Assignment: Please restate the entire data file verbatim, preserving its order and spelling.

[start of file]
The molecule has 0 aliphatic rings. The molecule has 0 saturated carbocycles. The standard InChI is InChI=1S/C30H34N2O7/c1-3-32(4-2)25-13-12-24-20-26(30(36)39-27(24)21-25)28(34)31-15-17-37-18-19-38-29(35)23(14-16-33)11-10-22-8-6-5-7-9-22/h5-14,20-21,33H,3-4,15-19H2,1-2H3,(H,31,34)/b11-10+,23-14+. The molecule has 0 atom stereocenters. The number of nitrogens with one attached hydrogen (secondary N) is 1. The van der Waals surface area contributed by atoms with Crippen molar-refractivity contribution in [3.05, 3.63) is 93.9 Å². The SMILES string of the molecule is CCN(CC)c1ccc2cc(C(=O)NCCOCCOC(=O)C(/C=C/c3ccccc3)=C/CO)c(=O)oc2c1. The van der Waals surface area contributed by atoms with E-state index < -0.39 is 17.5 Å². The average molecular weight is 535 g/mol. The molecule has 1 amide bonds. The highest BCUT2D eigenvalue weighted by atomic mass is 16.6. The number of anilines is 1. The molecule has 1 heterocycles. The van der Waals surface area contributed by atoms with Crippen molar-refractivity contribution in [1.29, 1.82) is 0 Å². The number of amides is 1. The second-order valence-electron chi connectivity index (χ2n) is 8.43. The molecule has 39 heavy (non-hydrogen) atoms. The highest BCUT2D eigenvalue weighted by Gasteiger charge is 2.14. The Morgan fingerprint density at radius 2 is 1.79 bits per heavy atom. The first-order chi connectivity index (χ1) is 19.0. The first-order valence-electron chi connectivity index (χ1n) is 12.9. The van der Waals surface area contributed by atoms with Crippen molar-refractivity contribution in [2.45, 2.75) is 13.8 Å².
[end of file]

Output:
The molecule has 0 aliphatic rings. The molecule has 0 saturated carbocycles. The standard InChI is InChI=1S/C30H34N2O7/c1-3-32(4-2)25-13-12-24-20-26(30(36)39-27(24)21-25)28(34)31-15-17-37-18-19-38-29(35)23(14-16-33)11-10-22-8-6-5-7-9-22/h5-14,20-21,33H,3-4,15-19H2,1-2H3,(H,31,34)/b11-10+,23-14+. The molecule has 0 atom stereocenters. The number of nitrogens with one attached hydrogen (secondary N) is 1. The van der Waals surface area contributed by atoms with Crippen molar-refractivity contribution in [3.05, 3.63) is 93.9 Å². The SMILES string of the molecule is CCN(CC)c1ccc2cc(C(=O)NCCOCCOC(=O)C(/C=C/c3ccccc3)=C/CO)c(=O)oc2c1. The van der Waals surface area contributed by atoms with E-state index < -0.39 is 17.5 Å². The average molecular weight is 535 g/mol. The molecule has 1 amide bonds. The highest BCUT2D eigenvalue weighted by atomic mass is 16.6. The number of anilines is 1. The molecule has 1 heterocycles. The van der Waals surface area contributed by atoms with Crippen molar-refractivity contribution in [1.29, 1.82) is 0 Å². The number of amides is 1. The second-order valence-electron chi connectivity index (χ2n) is 8.43. The molecule has 39 heavy (non-hydrogen) atoms. The highest BCUT2D eigenvalue weighted by Gasteiger charge is 2.14. The Morgan fingerprint density at radius 2 is 1.79 bits per heavy atom. The first-order chi connectivity index (χ1) is 19.0. The first-order valence-electron chi connectivity index (χ1n) is 12.9. The van der Waals surface area contributed by atoms with Crippen molar-refractivity contribution in [2.45, 2.75) is 13.8 Å².